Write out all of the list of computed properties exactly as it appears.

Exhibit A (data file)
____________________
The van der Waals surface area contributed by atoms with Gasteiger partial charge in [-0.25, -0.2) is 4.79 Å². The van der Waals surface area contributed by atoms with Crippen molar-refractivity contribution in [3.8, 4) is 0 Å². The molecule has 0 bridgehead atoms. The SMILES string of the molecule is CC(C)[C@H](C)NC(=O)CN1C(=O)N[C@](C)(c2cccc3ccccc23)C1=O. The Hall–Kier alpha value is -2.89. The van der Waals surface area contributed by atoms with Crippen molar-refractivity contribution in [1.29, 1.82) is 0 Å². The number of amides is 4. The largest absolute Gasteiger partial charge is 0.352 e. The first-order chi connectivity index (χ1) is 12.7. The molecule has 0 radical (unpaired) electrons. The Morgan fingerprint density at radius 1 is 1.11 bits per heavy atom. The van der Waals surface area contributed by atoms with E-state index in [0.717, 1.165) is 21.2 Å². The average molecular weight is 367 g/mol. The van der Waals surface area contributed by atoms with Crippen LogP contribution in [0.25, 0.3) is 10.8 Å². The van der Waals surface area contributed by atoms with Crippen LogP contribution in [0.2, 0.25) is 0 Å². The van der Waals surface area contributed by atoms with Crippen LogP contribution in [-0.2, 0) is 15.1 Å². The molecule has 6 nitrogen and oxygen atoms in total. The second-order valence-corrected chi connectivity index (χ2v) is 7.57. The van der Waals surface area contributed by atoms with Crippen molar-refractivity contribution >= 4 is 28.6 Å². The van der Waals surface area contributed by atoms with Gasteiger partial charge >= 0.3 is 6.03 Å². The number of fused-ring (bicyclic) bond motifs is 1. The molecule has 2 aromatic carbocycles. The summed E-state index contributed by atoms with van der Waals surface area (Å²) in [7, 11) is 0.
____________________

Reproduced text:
The van der Waals surface area contributed by atoms with Gasteiger partial charge in [-0.25, -0.2) is 4.79 Å². The van der Waals surface area contributed by atoms with Crippen molar-refractivity contribution in [3.8, 4) is 0 Å². The molecule has 0 bridgehead atoms. The SMILES string of the molecule is CC(C)[C@H](C)NC(=O)CN1C(=O)N[C@](C)(c2cccc3ccccc23)C1=O. The Hall–Kier alpha value is -2.89. The van der Waals surface area contributed by atoms with Crippen molar-refractivity contribution in [1.29, 1.82) is 0 Å². The number of amides is 4. The largest absolute Gasteiger partial charge is 0.352 e. The first-order chi connectivity index (χ1) is 12.7. The molecule has 0 radical (unpaired) electrons. The Morgan fingerprint density at radius 1 is 1.11 bits per heavy atom. The van der Waals surface area contributed by atoms with E-state index in [0.717, 1.165) is 21.2 Å². The average molecular weight is 367 g/mol. The van der Waals surface area contributed by atoms with Crippen LogP contribution in [0.25, 0.3) is 10.8 Å². The van der Waals surface area contributed by atoms with Crippen LogP contribution in [0.2, 0.25) is 0 Å². The van der Waals surface area contributed by atoms with Crippen LogP contribution in [-0.2, 0) is 15.1 Å². The molecule has 6 nitrogen and oxygen atoms in total. The second-order valence-corrected chi connectivity index (χ2v) is 7.57. The van der Waals surface area contributed by atoms with Crippen molar-refractivity contribution >= 4 is 28.6 Å². The van der Waals surface area contributed by atoms with Gasteiger partial charge >= 0.3 is 6.03 Å². The number of fused-ring (bicyclic) bond motifs is 1. The molecule has 2 aromatic carbocycles. The summed E-state index contributed by atoms with van der Waals surface area (Å²) in [7, 11) is 0.